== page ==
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Here is a link to "Chronic Functional Abdominal Pain" which is functional pain with no stool issues that some people might think of as "pain predominate IBS" but it is not under the IBS umbrella like diarrhea or constipation predominate is.The clinical trial I was in for Cog Behav Therapy and IBS I think enrolled both people with any kind of IBS and people with CFAP.K.
 

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In fact,in most case,hypersensitivity seems to be real REAL term.AND seems to be a major symptoms.The question is what cause it?Role of mucosal mast cells in visceral hypersensitivity: http://www.ibsgroup.org/cgi-bin/ubbcgi/ult...10;t=001055;p=0Identifying novel targets for the treatment of gastrointestinal motility disorders; The role of mast cells and neurogenic inflammation:http://www.stw.nl/projecten/A/akg5727.html
...In the current project, we hypothesize that microscopic inflammation (invisible at endoscopic investigation) is responsible for the altered motility and sensitivity to pain in the gastro -intestinal tract...[/B]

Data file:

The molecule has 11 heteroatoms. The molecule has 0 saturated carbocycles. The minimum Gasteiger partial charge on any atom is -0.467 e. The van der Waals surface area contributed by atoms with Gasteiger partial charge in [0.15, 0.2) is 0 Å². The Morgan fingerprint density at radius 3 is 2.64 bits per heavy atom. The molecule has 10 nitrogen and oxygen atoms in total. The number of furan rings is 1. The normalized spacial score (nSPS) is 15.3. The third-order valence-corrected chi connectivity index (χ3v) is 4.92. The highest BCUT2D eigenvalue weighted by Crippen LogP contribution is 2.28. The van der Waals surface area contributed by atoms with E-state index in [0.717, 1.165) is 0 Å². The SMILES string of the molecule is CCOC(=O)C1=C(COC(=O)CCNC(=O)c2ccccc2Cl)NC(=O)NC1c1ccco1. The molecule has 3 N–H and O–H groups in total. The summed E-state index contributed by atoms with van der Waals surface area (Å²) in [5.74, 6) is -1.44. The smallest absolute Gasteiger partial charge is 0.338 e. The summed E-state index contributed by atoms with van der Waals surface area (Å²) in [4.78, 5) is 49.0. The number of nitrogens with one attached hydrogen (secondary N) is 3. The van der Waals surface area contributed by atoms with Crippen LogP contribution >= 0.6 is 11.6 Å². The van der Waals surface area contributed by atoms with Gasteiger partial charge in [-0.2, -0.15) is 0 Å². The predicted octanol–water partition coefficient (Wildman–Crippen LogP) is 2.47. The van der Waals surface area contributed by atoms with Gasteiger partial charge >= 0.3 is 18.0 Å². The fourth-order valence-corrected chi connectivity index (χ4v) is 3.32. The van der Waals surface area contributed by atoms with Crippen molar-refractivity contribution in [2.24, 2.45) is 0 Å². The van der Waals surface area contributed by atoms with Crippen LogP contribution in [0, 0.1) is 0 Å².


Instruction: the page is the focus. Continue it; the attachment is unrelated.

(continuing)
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Discussion Starter · #5 ·
Thanks guys! I was just curious about this is all. I know that after having been on anti depressants for the last 3 months that my pain and my diarreah do not neccesarily go hand in hand. I am a D (I class myself as an A as D meds tend to make me C but that is the only time I am C) and the anti dep stopped the D (well until today) but I cannot say that the pain was any less for not having D. I was in just as much pain as always, I just didn't have endless trips to the loo.Like you Jeff, I find the pain the most difficult thing to deal with. I certainly don't have D to the extreme (sp?) that some people on here do but I can handle the trips to the loo, just not the pain I get all day long.